The effects of caffeinated and decaffeinated coffee on sex hormone-binding globulin and endogenous sex hormone levels: a randomized controlled trial
1 Department of Nutrition, Harvard School of Public Health, 665 Huntington Ave, Boston, MA, 02115, USA
2 Section of Endocrinology, Boston VA Healthcare System, Harvard Medical School, Boston, MA, USA
3 Division of Endocrinology, Diabetes & Metabolism, Beth Israel Deaconess Medical Center, Harvard Medical School, Boston, MA, USA
4 Channing Laboratory, Department of Medicine, Brigham and Women’s Hospital, and Harvard Medical School, Boston, MA, USA
5 Department of Biostatistics, Harvard School of Public Health, Boston, MA, USA
6 Department of Epidemiology, Harvard School of Public Health, Boston, MA, USA
7 Saw Swee Hock School of Public Health and Department of Medicine, Yong Loo Lin School of Medicine, National University of Singapore, , Singapore
Citation and License
Nutrition Journal 2012, 11:86 doi:10.1186/1475-2891-11-86Published: 19 October 2012
Findings from observational studies suggest that sex hormone-binding globulin (SHBG) and endogenous sex hormones may be mediators of the putative relation between coffee consumption and lower risk of type 2 diabetes. The objective of this study was to evaluate the effects of caffeinated and decaffeinated coffee on SHBG and sex hormone levels.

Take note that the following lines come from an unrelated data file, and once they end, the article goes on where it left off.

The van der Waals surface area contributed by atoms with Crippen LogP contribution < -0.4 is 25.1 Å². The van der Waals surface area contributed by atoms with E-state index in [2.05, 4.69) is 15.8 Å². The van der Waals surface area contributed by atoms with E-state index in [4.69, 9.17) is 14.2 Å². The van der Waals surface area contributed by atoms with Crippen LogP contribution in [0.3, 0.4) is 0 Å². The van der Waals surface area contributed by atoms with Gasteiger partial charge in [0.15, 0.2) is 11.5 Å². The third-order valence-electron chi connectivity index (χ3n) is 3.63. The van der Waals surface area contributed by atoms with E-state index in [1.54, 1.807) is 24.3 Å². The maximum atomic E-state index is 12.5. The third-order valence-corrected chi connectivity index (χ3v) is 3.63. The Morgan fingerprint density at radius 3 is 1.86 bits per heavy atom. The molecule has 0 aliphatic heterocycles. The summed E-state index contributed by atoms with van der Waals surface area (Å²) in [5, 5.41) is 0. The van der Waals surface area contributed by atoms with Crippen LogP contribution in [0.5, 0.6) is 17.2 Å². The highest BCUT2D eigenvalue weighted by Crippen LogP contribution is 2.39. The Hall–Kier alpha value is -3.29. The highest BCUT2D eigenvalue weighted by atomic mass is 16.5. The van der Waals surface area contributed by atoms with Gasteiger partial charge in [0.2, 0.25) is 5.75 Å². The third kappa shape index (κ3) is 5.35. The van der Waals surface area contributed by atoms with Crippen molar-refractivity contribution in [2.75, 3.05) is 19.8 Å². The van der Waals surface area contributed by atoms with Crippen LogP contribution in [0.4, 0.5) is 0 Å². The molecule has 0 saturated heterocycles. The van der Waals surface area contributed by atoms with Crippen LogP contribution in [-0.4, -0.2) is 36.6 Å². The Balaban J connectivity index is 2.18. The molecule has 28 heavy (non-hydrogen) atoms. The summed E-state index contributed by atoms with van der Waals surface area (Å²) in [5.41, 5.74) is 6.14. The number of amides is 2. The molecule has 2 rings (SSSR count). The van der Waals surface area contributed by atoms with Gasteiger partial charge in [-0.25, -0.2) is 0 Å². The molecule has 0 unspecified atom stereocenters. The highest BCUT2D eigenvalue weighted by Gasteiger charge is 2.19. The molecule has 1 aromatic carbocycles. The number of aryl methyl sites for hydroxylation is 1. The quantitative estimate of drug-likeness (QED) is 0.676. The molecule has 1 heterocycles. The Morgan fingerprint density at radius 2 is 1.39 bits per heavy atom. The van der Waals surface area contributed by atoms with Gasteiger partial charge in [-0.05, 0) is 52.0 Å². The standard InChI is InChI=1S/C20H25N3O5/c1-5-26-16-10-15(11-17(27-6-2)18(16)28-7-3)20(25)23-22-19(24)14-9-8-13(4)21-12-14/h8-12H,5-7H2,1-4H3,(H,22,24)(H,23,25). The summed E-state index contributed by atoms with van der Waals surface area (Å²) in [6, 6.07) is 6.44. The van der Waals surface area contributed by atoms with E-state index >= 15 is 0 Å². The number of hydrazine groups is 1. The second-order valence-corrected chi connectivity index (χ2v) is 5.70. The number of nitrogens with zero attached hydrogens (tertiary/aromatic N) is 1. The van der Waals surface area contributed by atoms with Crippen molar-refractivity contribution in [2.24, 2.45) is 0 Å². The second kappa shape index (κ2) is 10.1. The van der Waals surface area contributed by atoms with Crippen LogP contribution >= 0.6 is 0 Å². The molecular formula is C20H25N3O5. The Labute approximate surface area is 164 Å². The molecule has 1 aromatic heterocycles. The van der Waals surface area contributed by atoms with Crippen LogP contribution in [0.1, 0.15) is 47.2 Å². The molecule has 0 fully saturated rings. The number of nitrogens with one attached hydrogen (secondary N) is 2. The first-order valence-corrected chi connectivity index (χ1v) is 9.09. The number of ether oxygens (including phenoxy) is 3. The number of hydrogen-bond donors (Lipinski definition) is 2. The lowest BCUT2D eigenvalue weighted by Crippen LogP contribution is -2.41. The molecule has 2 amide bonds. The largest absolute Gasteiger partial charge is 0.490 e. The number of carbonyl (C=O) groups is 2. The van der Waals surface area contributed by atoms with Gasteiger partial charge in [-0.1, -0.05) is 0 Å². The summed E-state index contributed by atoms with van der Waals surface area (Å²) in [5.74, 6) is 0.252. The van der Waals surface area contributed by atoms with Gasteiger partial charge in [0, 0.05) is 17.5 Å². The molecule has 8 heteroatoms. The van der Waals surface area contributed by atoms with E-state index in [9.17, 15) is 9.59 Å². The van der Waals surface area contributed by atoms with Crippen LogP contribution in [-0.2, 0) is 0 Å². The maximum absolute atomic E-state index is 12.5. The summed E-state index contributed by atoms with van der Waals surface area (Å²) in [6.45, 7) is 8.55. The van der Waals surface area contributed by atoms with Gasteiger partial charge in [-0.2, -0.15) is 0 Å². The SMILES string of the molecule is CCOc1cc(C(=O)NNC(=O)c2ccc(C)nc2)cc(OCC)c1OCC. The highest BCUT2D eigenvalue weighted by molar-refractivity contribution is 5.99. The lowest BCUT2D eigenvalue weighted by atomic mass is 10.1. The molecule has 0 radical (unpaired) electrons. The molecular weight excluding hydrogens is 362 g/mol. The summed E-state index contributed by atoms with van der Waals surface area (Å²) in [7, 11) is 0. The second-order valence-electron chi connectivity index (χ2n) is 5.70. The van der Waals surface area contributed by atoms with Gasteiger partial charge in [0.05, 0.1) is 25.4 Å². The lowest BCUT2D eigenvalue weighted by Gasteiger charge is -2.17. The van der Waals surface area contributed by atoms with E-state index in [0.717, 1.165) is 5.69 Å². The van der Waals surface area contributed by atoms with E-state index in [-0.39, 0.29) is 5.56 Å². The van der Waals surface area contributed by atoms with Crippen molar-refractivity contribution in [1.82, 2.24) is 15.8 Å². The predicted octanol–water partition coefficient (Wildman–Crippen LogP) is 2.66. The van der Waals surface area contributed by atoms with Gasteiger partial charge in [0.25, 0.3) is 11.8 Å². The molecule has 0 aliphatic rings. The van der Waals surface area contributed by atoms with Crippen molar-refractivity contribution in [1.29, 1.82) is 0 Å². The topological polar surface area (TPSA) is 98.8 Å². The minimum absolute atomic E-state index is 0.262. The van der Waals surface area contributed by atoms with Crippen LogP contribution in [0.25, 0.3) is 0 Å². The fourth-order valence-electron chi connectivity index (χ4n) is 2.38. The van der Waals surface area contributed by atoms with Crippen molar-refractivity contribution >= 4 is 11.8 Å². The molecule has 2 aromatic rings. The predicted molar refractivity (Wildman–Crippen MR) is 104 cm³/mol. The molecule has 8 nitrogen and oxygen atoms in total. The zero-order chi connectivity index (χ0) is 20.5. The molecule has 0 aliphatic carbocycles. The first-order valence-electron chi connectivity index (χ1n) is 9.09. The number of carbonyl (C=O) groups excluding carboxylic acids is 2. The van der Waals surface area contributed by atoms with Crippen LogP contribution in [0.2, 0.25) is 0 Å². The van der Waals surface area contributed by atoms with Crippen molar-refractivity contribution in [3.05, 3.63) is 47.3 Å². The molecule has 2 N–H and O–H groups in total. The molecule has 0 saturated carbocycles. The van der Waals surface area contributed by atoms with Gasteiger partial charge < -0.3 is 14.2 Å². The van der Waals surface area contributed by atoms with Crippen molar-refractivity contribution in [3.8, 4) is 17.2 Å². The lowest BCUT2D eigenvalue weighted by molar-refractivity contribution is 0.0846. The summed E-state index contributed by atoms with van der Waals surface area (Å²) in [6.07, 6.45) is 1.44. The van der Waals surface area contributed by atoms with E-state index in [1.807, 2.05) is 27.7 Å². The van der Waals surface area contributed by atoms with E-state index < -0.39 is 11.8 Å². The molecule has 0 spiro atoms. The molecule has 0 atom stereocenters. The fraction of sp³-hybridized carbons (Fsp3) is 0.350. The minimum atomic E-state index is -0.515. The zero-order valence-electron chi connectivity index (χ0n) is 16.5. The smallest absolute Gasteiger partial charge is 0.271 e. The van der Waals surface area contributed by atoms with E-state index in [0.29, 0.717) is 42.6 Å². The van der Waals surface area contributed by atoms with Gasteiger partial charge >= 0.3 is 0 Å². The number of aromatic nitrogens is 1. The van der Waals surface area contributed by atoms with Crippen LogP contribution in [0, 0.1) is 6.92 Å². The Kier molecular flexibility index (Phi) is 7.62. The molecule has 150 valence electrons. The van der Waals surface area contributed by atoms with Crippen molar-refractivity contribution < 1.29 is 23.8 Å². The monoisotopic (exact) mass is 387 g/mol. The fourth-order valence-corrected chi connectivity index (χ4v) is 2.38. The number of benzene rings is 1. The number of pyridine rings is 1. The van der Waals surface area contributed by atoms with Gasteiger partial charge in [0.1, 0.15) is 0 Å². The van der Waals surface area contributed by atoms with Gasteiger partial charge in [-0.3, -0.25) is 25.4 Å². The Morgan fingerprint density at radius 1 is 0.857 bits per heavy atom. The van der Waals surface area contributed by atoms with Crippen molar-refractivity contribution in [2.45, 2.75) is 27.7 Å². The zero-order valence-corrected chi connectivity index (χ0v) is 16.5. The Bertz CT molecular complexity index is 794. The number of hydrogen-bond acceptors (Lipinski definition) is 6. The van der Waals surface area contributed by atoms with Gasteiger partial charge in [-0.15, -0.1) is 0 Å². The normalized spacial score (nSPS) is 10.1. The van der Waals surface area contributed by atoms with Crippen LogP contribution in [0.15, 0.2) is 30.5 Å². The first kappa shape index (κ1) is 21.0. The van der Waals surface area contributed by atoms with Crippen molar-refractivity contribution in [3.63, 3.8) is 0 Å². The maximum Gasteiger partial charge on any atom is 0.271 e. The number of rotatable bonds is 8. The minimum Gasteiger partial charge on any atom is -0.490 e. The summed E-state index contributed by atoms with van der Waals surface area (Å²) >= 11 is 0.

After a two-week run-in phase with caffeine abstention, we conducted an 8-week parallel-arm randomized controlled trial. Healthy adults (n = 42) were recruited from the Boston community who were regular coffee consumers, nonsmokers, and overweight. Participants were randomized to five 6-ounce cups of caffeinated or decaffeinated instant coffee or water (control group) per day consumed with each meal, mid-morning, and mid-afternoon. The main outcome measures were SHBG and sex hormones [i.e., testosterone, estradiol, dehydroepiandrosterone sulfate].
No significant differences were found between treatment groups for any of the studied outcomes at week 8. At 4 weeks, decaffeinated coffee was associated with a borderline significant increase in SHBG in women, but not in men. At week 4, we also observed several differences in hormone concentrations between the treatment groups. Among men, consumption of caffeinated coffee increased total testosterone and decreased total and free estradiol. Among women, decaffeinated coffee decreased total and free testosterone and caffeinated coffee decreased total testosterone.
Our data do not indicate a consistent effect of caffeinated coffee consumption on SHBG in men or women, however results should be interpreted with caution given the small sample size. This is the first randomized trial investigating the effects of caffeinated and decaffeinated coffee on SHBG and sex hormones and our findings necessitate further examination in a larger intervention trial.